The controller 532 can include various electronic components and can be configured to process signals from a sensor within an occlusive device, including analyzing the signals and storing data regarding the signals. Referring now to
In some embodiments, the invention can include occlusive devices configured to be disposed on the outside of renal lymphatic vessels. Referring now to
In some embodiments, the wall member 602 and the semi-rigid support member 622 can both have a shape similar to a ring with a gap 624 in the perimeter of the ring. This shape can also be referred to as a discontinuous annular shape. The occlusive device can be wrapped around a renal lymphatic vessel 608. The gap 624 in the wall member 602 and the semi-rigid support member 622 can allow the ring-shaped device to be opened so that it can be positioned around the renal lymphatic vessel 608.
Referring now to
However, some embodiments of occlusive devices configured to be disposed outside of renal lymphatic vessels can lack support members. For example, referring now to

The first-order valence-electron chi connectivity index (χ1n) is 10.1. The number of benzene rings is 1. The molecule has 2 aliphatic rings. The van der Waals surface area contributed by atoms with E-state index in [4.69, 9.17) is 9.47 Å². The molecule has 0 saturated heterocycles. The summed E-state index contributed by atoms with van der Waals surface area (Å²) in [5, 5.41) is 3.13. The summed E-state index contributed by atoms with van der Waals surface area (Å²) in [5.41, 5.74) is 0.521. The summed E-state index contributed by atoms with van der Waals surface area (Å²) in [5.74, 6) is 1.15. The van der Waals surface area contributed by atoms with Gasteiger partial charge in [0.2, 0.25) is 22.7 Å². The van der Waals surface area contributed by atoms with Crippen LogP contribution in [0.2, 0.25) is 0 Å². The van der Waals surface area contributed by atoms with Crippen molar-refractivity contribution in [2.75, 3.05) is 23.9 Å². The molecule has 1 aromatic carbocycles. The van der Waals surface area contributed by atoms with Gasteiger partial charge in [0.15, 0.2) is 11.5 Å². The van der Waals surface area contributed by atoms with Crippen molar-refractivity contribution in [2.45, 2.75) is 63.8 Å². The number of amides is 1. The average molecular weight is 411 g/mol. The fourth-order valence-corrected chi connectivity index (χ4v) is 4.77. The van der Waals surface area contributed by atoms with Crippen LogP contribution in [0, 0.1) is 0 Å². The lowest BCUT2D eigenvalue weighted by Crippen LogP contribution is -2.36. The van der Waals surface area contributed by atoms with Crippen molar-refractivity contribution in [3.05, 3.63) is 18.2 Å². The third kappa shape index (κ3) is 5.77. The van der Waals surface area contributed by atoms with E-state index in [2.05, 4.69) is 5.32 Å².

In some embodiments, the enclosed volume of the occlusive device can be filled with a solution including a solvent and a solute when the device is first manufactured. For example, in some embodiments, a solution with an osmolality of between about 280 and about 303 mOsm/kg is disposed within the enclosed volume when the device is initially manufactured. However, in other embodiments, the device can be configured so that it can be filled up with a solution having a desired solute concentration just before insertion into the patient. For example, in general, the use of solutions with higher concentrations of solute will result in greater initial swelling or enlargement of the enclosed volume of the device after it is positioned within the patient. As such, in some embodiments, the solute concentration of the solution can be manipulated by the clinician before implantation. For example, if the device is to be disposed within or around a particularly large renal lymphatic vessel, the starting osmolality of the solution within the enclosed volume can be increased so that there will be greater initial swelling or enlargement of the occlusive device. However, in other circumstances, where a smaller size is desired, a solution with a lesser concentration of solute can be inserted into the device before implantation into a patient. In some embodiments, a kit is provided including an occlusive device as described herein and a set of solutions with different solute concentrations, from which a health professional can select for use.